By on January 20, 2012

Could Saab end up in Turkish hands? According to Bloomberg, Turkish private equity firm Brightwell Holdings will bid for the remnants of Saab, with a view to producing cars again.

Brightwell board member Zamier Ahmen told Bloomberg “We will make a bid very shortly, there’s no question,” but the company is still doing its due diligence. The aim appears to be a restart of production at Saab’s Swedish facilities, and a revival of Saab’s automobile lineup. Any deal must be approved by GM, the Swedish government and the European Investment Bank. As far as Islamic countries go (well, sort of – Turkey is officially a secular country), we’d take a new 9-5 over one of the Iranian Peugeot clones, but there will no doubt be many dissenting views in the comments.

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27 Comments on “Turkey’s Brightwell Holdings May Be Saab Suitor...”


  • avatar
    tuffjuff

    I think the idea of Saab is good, they need need somebody with the cash to spend to turn the ship around. Just look at Tata and RR.

    • 0 avatar
      Robert.Walter

      JLR had already been turned-around by the time Tata bought it… This fact is often clouded by the fact that Ford was short on money in a difficult economic climate and this forced a sale (along with Alan’s change to the One Ford philosophy.)

  • avatar
    bunkie

    I saw a new 9-5 on the street last week. It’s a beautiful car.

  • avatar
    Paddan

    GM isn’t licensing its technology to any buyer, according to a statement made by its own spokesman, so don’t expect any new 9-5s or 9-4Xs as we know them. Youngman is also in the mix as a bidder. I suppose both suiters hope they can sell the 9-3 and continue to work on the PhoeniX in an aim to keep Saab alive. Not sure if GM consiers the 9-3 part of its IP worth protecting. Not sure why GM is taking this hard line position because it can restrict sales of its IP in China, where it seems to be the most concerned about competition. Why wouldn’t GM want to recoup additional costs through licensing of its IP?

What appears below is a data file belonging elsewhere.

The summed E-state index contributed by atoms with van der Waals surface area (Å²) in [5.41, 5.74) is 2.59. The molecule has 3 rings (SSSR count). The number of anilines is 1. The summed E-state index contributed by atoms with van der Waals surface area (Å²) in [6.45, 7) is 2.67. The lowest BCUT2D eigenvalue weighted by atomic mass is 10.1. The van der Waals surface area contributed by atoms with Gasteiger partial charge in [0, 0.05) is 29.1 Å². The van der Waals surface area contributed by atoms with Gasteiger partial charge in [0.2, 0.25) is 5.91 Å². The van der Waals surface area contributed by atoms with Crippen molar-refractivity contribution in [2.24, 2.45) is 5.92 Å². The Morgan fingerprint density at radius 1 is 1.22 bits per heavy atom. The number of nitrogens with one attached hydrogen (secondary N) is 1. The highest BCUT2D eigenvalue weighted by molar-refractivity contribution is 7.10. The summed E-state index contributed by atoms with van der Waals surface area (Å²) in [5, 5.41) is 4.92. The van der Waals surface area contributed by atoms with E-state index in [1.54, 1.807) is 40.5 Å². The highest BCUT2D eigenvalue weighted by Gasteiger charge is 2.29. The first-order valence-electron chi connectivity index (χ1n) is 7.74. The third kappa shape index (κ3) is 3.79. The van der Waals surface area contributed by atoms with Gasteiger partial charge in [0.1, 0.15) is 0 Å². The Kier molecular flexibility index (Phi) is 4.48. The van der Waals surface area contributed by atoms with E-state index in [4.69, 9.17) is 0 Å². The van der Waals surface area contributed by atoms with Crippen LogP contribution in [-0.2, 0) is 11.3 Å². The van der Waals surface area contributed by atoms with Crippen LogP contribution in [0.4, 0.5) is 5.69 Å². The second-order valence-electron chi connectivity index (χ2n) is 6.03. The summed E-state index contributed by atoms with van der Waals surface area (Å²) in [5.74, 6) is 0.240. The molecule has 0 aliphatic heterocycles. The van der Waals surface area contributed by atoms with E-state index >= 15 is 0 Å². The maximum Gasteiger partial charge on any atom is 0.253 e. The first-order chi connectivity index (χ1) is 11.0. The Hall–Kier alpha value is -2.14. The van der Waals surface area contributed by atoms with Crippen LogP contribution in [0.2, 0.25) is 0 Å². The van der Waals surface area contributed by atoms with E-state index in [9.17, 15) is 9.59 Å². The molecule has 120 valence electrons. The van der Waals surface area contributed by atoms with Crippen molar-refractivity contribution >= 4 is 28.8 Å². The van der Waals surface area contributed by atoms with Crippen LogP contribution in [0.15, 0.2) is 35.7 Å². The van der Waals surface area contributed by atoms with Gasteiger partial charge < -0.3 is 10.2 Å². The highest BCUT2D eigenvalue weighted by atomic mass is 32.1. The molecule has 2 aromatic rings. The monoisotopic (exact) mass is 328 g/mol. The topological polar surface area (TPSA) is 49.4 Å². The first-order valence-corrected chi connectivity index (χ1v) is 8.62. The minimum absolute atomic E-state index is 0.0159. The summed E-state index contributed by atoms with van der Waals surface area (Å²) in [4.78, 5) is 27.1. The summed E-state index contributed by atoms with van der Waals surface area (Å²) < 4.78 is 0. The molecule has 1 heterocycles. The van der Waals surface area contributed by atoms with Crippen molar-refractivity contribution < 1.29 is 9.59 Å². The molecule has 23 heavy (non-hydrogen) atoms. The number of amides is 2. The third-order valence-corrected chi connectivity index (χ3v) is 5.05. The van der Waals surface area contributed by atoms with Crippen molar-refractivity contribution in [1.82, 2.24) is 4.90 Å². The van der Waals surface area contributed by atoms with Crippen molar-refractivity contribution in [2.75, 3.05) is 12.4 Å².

• 0 avatar

      GM is already in business in China with a partner who has the rights to their tech and products to sell in China. Saab selling themselves and GM’s designs to Youngman for pennies obviously undermines that which is why they blocked it.

      From what I’ve read Youngman wants to purchase what remains of Saab without the 9-4X and 9-5. They want to replace all the GM tech in the current 9-3 and restart with that model line to be sold in China. Saab can continue work on the next 9-3 under Youngman.

      Obviously, this plan has a bunch of holes in it. If Saab couldn’t succeed with a mostly fresh product lineup and if nobody bought them before they certainly aren’t going to now with just the 9-3. Dealers are abandoning the brand in droves (at least in North America). There is still a huge inventory out there of unsold vehicles. Youngman’s ownership (just like Spyker’s and GM’s) does nothing to solve the fundamental problems of the brand and their pricing that is tens of thousands too high and the cost of assembling cars in Sweden.

      If anything I anticipate either one of these buyers will just take the operation without the cars and ship everything to China or Turkey where labor costs are substantially less and build their own cars for their own markets. Similar to what happened with MG.

      • 0 avatar
        krhodes1

        Well, Saab never really did have a chance to see what the new lineup could do, between the supplier payment issues and GM pulling the plug on making the 9-4x for them.